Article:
This week a number of people took note when the FDA announced the issuance of a report that outlined eight new proposals to increase transparency by allowing greater access to the agency’s compliance and enforcement data. The eight proposals are draft and are open for public comment. These actions are part of a larger effort launched in June 2009 aimed at increasing transparency at the agency.
Accompanying that June 2009 announcement, there were a number of transparency elements established at FDA to demonstrate that the agency was set to make clear a commitment in this regard, for example, by starting a transparency blog.
Shortly after that time, an examination of transparency respecting advisory committees published here showed that there was an uneven application when it came to providing background information on advisory committee members. It was common practice for the rosters of the advisory committees to link to the CVs of each member. However a thorough examination in July 2009 showed that this was done only about half the time. Subsequent and periodic examinations saw some slight improvement, but huge gaps remained by November 2009 and even as late as April 2011.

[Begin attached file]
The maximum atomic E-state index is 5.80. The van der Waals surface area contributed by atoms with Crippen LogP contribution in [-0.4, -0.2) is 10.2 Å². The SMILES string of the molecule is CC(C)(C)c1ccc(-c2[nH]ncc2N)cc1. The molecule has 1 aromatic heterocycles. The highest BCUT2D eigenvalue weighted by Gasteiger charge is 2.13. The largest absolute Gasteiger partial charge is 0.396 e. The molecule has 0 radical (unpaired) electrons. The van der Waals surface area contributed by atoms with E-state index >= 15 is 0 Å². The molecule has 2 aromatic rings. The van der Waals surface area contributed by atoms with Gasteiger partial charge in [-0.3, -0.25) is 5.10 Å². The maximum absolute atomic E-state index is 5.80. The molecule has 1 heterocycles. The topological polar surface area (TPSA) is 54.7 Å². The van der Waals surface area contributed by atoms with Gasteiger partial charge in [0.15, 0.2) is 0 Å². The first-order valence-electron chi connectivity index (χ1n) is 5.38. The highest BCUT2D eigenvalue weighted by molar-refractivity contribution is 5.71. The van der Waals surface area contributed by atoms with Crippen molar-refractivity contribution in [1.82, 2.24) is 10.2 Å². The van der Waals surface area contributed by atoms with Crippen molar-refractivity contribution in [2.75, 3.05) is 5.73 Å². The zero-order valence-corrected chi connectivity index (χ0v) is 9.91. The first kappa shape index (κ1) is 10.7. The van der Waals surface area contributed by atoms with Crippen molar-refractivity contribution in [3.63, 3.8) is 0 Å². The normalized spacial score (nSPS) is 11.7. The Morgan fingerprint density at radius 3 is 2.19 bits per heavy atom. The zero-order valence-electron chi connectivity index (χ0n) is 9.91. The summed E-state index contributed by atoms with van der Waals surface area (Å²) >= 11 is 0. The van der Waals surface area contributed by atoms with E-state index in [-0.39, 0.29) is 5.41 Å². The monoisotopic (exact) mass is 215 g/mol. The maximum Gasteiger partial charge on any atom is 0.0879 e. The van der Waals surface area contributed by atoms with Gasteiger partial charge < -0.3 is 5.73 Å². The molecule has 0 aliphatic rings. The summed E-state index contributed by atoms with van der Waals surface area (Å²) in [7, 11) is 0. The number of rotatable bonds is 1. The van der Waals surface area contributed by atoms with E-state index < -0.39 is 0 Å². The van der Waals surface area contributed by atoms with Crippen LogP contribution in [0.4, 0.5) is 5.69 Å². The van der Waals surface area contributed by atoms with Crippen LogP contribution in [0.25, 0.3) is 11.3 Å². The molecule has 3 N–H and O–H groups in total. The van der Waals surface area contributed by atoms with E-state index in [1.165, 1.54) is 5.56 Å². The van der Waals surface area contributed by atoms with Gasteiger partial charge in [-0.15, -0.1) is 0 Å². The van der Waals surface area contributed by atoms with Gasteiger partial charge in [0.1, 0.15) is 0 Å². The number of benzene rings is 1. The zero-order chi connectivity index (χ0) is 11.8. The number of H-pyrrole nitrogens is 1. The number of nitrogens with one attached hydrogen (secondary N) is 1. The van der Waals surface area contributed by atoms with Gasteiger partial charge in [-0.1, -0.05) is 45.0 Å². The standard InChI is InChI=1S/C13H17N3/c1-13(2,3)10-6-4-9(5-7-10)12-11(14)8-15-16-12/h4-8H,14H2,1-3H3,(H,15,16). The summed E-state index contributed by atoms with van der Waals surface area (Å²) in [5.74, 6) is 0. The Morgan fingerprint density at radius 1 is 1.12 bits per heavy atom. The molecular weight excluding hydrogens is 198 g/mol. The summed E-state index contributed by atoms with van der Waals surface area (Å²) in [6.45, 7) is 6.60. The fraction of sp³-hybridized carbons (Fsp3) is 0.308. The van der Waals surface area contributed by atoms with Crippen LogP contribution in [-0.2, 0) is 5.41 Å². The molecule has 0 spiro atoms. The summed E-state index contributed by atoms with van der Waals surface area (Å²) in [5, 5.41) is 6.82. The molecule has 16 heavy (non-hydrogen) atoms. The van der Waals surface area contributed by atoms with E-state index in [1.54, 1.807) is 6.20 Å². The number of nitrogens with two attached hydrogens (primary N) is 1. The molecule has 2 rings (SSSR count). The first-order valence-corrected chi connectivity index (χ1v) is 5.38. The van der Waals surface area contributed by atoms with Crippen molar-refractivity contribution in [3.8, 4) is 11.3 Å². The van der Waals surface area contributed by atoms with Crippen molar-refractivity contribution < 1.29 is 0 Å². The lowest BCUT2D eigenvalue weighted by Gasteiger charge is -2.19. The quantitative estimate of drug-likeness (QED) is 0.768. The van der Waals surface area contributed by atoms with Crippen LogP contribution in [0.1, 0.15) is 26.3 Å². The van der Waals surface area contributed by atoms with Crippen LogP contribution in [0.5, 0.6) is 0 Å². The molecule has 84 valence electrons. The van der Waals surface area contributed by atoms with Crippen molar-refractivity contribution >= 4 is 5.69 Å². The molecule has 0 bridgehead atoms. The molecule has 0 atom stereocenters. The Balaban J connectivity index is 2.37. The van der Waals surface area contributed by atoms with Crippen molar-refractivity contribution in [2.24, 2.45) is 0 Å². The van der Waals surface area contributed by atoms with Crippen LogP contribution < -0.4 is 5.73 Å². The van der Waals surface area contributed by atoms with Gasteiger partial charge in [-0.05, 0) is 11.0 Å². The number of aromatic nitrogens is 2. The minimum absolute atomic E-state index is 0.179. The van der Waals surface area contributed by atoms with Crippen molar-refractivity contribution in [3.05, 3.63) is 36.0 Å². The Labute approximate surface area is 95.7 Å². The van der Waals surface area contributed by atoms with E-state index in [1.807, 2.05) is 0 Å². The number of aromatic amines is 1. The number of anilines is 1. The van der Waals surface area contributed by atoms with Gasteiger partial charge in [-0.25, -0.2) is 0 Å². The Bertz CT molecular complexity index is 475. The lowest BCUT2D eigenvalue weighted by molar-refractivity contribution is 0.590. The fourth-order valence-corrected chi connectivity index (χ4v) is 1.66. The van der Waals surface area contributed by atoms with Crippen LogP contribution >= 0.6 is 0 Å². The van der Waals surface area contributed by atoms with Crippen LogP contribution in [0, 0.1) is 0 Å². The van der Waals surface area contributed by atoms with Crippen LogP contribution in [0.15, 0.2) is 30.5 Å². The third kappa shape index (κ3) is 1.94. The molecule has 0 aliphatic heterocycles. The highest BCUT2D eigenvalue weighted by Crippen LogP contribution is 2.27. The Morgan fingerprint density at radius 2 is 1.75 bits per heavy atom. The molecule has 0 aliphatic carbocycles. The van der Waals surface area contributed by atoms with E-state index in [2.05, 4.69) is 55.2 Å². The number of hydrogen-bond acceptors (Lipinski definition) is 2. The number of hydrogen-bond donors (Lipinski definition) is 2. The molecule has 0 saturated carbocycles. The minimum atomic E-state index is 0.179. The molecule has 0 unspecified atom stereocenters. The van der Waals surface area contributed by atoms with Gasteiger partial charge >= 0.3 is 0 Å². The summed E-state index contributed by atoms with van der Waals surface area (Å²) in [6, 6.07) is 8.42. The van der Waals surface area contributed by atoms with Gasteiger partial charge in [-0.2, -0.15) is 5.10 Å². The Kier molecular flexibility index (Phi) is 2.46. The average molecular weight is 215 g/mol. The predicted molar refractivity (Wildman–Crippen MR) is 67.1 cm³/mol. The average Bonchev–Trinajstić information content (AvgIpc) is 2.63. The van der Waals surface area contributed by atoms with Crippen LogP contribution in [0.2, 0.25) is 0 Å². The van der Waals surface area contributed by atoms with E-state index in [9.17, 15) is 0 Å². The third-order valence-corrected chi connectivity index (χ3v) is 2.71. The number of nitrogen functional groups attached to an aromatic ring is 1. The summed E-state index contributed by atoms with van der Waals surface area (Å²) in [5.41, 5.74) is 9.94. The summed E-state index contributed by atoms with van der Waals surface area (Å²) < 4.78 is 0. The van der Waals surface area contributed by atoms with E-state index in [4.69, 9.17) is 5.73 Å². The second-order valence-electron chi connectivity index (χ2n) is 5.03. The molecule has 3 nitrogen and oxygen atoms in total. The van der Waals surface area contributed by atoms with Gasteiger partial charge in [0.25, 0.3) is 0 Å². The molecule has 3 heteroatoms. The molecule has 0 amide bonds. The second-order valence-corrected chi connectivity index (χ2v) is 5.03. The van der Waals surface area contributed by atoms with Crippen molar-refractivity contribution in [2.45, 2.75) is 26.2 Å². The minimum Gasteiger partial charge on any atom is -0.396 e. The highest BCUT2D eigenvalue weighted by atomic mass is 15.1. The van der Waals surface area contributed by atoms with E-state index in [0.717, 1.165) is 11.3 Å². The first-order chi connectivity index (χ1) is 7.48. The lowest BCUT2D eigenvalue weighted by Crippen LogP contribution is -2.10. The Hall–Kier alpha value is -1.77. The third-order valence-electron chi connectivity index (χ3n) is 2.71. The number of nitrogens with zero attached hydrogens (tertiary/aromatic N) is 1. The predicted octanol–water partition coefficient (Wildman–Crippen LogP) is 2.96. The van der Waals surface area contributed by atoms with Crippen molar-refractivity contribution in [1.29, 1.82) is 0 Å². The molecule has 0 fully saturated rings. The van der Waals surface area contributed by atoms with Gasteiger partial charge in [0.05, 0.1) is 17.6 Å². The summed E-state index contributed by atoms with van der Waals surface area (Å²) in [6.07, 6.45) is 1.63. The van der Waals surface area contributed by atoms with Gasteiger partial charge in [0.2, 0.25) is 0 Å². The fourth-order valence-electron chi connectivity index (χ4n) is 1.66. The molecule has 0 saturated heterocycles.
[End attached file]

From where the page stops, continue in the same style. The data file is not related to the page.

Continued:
Such a state of transparency regarding one of the most important functions at the agency led to the question whether or not FDA was indeed serious about transparency or was merely putting up window dressing on the topic. After all, if the agency could not connect a link to a CV with a name on the Web site, which was easy, how could it manage the harder stuff when it comes to transparency.
But here is the news on that front. A check in yesterday of each and every advisory committee for the Center for Drug Evaluation and Research (CDER) showed that of the over 160 advisory committee members currently sitting, there were only 4 without links to their backgrounds. That means that the agency went from a roster with nearly 50% of the links missing to one with nearly 25% of the links missing to the current status where only about 2%.
The links may not be a big deal to some. But the agency’s progress to change the status quo does demonstrate both a willingness and ability to turn the FDA into a more transparent agency. Its a big ship, and it does appear to be turning. Well done FDA.